Obama’s Cybersecurity National Action Plan heralds shift in defence strategy

Obama’s Cybersecurity National Action Plan heralds shift in defence strategy

President Obama’s recent Cybersecurity National Action Plan underlines the importance of cyber defence amidst growing risks and threats.

On February 9th, US President Barack Obama announced the Cybersecurity National Action Plan, a detailed proposal to modernise and strengthen the United States’ information technology (IT) systems.

The plan, part of a $19 billion budget invested in America’s cybersecurity programme, focuses on four main areas: modernizing current IT systems; creating a ‘cyber workforce’ through financial incentives; encouraging more effective work and ‘knowledge-sharing’ between both private and public sectors; and, finally, creating a nationwide campaign to raise public awareness of the importance of cybersecurity.

The proposals are a clear assertion that the federal budget is still firmly focused on defence, despite a number of cuts. They also make clear President Obama’s efforts to modernize and strengthen America’s systems to counter the growing threat of cyber-attacks.

The Information Age

We live in an age of technology, where the role of cyber communications has transformed how we live. A recent report predicted the rise of ‘smart cities’, suggesting computer systems will gradually become more autonomous and increasingly reliant on machine-to-machine interactions.

As technology progresses, moreover, it is likely that we will continue to see millions of more devices interconnected (popularly referred to as the ‘Internet of Things’). These devices will become even more ubiquitous in our daily lives.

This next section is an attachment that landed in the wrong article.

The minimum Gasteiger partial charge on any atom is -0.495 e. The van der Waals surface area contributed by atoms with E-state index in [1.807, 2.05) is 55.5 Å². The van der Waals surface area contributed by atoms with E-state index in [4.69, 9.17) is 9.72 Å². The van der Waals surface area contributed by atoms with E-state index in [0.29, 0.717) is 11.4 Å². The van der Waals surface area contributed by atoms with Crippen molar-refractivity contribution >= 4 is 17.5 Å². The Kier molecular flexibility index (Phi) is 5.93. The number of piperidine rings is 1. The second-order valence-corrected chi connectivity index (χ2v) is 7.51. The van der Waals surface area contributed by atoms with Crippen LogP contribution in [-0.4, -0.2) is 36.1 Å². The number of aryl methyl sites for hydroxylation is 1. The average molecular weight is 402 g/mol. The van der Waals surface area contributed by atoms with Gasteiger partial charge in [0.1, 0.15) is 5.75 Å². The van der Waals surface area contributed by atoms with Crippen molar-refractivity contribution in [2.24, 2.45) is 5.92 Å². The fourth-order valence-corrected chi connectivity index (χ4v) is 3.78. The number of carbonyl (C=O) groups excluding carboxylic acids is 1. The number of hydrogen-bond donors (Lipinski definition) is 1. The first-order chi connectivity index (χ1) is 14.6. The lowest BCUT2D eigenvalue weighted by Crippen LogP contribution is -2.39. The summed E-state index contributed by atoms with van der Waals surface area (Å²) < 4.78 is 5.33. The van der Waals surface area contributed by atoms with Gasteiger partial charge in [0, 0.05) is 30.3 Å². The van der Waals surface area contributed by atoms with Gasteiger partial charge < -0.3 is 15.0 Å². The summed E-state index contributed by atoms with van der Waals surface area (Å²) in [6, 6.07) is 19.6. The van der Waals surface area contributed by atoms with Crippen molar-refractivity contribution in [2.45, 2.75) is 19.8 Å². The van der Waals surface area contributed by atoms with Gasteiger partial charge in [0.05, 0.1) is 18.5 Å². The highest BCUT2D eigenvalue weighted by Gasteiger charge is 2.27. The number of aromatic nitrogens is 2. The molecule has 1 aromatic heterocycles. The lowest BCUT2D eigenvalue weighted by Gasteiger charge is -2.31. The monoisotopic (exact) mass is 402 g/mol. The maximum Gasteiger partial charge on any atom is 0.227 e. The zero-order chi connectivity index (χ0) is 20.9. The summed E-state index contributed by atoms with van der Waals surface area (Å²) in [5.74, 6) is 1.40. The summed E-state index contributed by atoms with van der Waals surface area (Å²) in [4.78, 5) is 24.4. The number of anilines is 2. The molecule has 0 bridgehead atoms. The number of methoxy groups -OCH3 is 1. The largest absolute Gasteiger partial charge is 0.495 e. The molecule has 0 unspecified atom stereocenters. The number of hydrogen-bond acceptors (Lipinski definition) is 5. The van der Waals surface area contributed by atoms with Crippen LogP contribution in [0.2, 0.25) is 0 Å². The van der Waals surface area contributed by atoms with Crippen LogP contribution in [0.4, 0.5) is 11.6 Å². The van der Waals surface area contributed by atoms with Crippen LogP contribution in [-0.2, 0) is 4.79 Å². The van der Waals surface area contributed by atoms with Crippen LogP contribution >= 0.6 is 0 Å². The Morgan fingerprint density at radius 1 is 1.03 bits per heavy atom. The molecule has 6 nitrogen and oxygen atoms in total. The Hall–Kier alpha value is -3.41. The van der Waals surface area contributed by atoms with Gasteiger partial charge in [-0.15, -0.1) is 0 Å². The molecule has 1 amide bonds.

But technology hasn’t just changed daily lives, it has also altered warfare and security, states’ predominate concerns.

Cyberspace has become a new domain of war. It permits precision, plausible deniability (where a country can be attacked without knowing which country attacked it), time sensitivity, and deception. It is a tool that is now used offensively, shown with the Stuxnet Worm virus, allegedly an American-Israeli creation and one which was effective in helping to disrupt Iran’s Nuclear Program.

In determining why security against these attacks is increasingly more important, we need only look towards satellites orbiting. These systems provide satellite mapping, without which warfare and communications would be taken back to the 19th century. In addition, a destructive virus in a satellite could render targeted bank transactions void and destabilize our automated infrastructure.

The Cyber-security Action Plan thus sends a clear message to the world stage that the US is taking its cybersecurity extremely seriously. As President Obama warned in a recent Op-Ed for the Wall Street Journal, “these cyber threats are among the most urgent dangers to America’s economic and national security”.

With the world increasingly dictated by its digital connectivity, Washington’s allies – and its competitors – will be watching developments closely.

Is more progress required in the realm of cybersecurity?

In 2015, the US federal government spent $637 billion on its defence and intelligence services. Comparatively, then, the $19 billion that was set aside for the Cybersecurity National Action plan might not seem enough.

While this proposed budget increase is certainly encouraging, the coming years are likely to herald further increases that go beyond the year-to-year rise of 3 percent between 2014 and 2015.

The weapons of war are moving from boots on the ground to pixels on a computer screen and the crosshairs of an unmanned aerial vehicle. Like all technology before it, from the UAV to the light machine-gun, it will be improved and innovated.

States will need to innovate alongside their technology to retain power and control, a concept as old as war itself. Consequently, we should expect to see the expenditure, of all nations, to gradually reflect this change.

President Obama’s recent Cybersecurity National Action plan underlines this shift, with countries around the world likely to increase their spending on cyber security in the coming years.

About Author

Alex Harris

Alex Harris is a Political Risk Analyst at GRI and currently works part-time in the Royal United Services Institute. He is studying for his MSc in International Relations, having completed his BA in History at King's College London. Alex is focusing specifically upon themes of terrorism, surveillance, cyber-security and privacy.